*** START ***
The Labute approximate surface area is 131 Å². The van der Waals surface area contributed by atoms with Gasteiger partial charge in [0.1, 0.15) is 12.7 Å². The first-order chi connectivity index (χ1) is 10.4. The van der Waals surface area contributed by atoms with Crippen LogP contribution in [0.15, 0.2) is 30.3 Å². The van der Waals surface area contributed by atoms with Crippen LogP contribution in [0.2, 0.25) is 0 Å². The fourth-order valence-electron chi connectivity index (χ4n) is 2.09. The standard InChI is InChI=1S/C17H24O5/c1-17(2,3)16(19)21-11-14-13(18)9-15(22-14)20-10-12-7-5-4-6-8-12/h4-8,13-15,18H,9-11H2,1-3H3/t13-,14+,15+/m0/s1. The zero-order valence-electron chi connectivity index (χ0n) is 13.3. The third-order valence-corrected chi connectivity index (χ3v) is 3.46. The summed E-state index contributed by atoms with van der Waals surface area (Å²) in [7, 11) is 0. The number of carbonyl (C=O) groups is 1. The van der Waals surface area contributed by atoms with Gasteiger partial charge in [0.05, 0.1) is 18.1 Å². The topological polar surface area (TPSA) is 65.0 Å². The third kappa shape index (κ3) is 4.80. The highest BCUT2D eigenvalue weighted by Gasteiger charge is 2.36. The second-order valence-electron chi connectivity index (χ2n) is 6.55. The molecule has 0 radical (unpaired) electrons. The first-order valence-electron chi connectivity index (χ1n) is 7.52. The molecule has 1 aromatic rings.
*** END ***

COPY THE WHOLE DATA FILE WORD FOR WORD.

The Labute approximate surface area is 131 Å². The van der Waals surface area contributed by atoms with Gasteiger partial charge in [0.1, 0.15) is 12.7 Å². The first-order chi connectivity index (χ1) is 10.4. The van der Waals surface area contributed by atoms with Crippen LogP contribution in [0.15, 0.2) is 30.3 Å². The van der Waals surface area contributed by atoms with Crippen LogP contribution in [0.2, 0.25) is 0 Å². The fourth-order valence-electron chi connectivity index (χ4n) is 2.09. The standard InChI is InChI=1S/C17H24O5/c1-17(2,3)16(19)21-11-14-13(18)9-15(22-14)20-10-12-7-5-4-6-8-12/h4-8,13-15,18H,9-11H2,1-3H3/t13-,14+,15+/m0/s1. The zero-order valence-electron chi connectivity index (χ0n) is 13.3. The third-order valence-corrected chi connectivity index (χ3v) is 3.46. The summed E-state index contributed by atoms with van der Waals surface area (Å²) in [7, 11) is 0. The number of carbonyl (C=O) groups is 1. The van der Waals surface area contributed by atoms with Gasteiger partial charge in [0.05, 0.1) is 18.1 Å². The topological polar surface area (TPSA) is 65.0 Å². The third kappa shape index (κ3) is 4.80. The highest BCUT2D eigenvalue weighted by Gasteiger charge is 2.36. The second-order valence-electron chi connectivity index (χ2n) is 6.55. The molecule has 0 radical (unpaired) electrons. The first-order valence-electron chi connectivity index (χ1n) is 7.52. The molecule has 1 aromatic rings.